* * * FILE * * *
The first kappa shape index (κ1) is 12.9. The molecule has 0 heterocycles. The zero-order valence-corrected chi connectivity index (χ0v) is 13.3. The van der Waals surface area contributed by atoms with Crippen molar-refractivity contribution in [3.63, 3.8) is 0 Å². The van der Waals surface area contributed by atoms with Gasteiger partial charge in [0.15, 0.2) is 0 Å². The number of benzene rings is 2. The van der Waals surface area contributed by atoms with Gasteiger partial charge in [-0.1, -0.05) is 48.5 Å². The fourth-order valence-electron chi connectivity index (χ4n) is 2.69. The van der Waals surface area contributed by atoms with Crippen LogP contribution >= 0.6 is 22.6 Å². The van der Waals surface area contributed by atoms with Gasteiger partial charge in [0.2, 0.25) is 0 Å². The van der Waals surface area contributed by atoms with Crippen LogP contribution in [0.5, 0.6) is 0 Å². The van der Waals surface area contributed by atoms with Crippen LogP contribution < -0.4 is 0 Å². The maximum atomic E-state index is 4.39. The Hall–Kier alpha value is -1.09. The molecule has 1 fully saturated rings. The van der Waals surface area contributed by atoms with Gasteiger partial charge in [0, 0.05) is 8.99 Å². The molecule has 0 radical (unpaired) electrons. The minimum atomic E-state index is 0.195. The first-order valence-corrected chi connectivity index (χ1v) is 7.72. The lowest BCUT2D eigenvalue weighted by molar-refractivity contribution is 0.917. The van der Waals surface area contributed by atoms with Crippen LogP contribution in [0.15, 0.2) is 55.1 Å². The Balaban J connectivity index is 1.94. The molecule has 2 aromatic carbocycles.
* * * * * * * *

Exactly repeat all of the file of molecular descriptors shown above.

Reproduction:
The first kappa shape index (κ1) is 12.9. The molecule has 0 heterocycles. The zero-order valence-corrected chi connectivity index (χ0v) is 13.3. The van der Waals surface area contributed by atoms with Crippen molar-refractivity contribution in [3.63, 3.8) is 0 Å². The van der Waals surface area contributed by atoms with Gasteiger partial charge in [0.15, 0.2) is 0 Å². The number of benzene rings is 2. The van der Waals surface area contributed by atoms with Gasteiger partial charge in [-0.1, -0.05) is 48.5 Å². The fourth-order valence-electron chi connectivity index (χ4n) is 2.69. The van der Waals surface area contributed by atoms with Crippen LogP contribution >= 0.6 is 22.6 Å². The van der Waals surface area contributed by atoms with Gasteiger partial charge in [0.2, 0.25) is 0 Å². The van der Waals surface area contributed by atoms with Crippen LogP contribution in [0.5, 0.6) is 0 Å². The van der Waals surface area contributed by atoms with Crippen LogP contribution < -0.4 is 0 Å². The maximum atomic E-state index is 4.39. The Hall–Kier alpha value is -1.09. The molecule has 1 fully saturated rings. The van der Waals surface area contributed by atoms with Gasteiger partial charge in [0, 0.05) is 8.99 Å². The molecule has 0 radical (unpaired) electrons. The minimum atomic E-state index is 0.195. The first-order valence-corrected chi connectivity index (χ1v) is 7.72. The lowest BCUT2D eigenvalue weighted by molar-refractivity contribution is 0.917. The van der Waals surface area contributed by atoms with Crippen LogP contribution in [0.15, 0.2) is 55.1 Å². The Balaban J connectivity index is 1.94. The molecule has 2 aromatic carbocycles.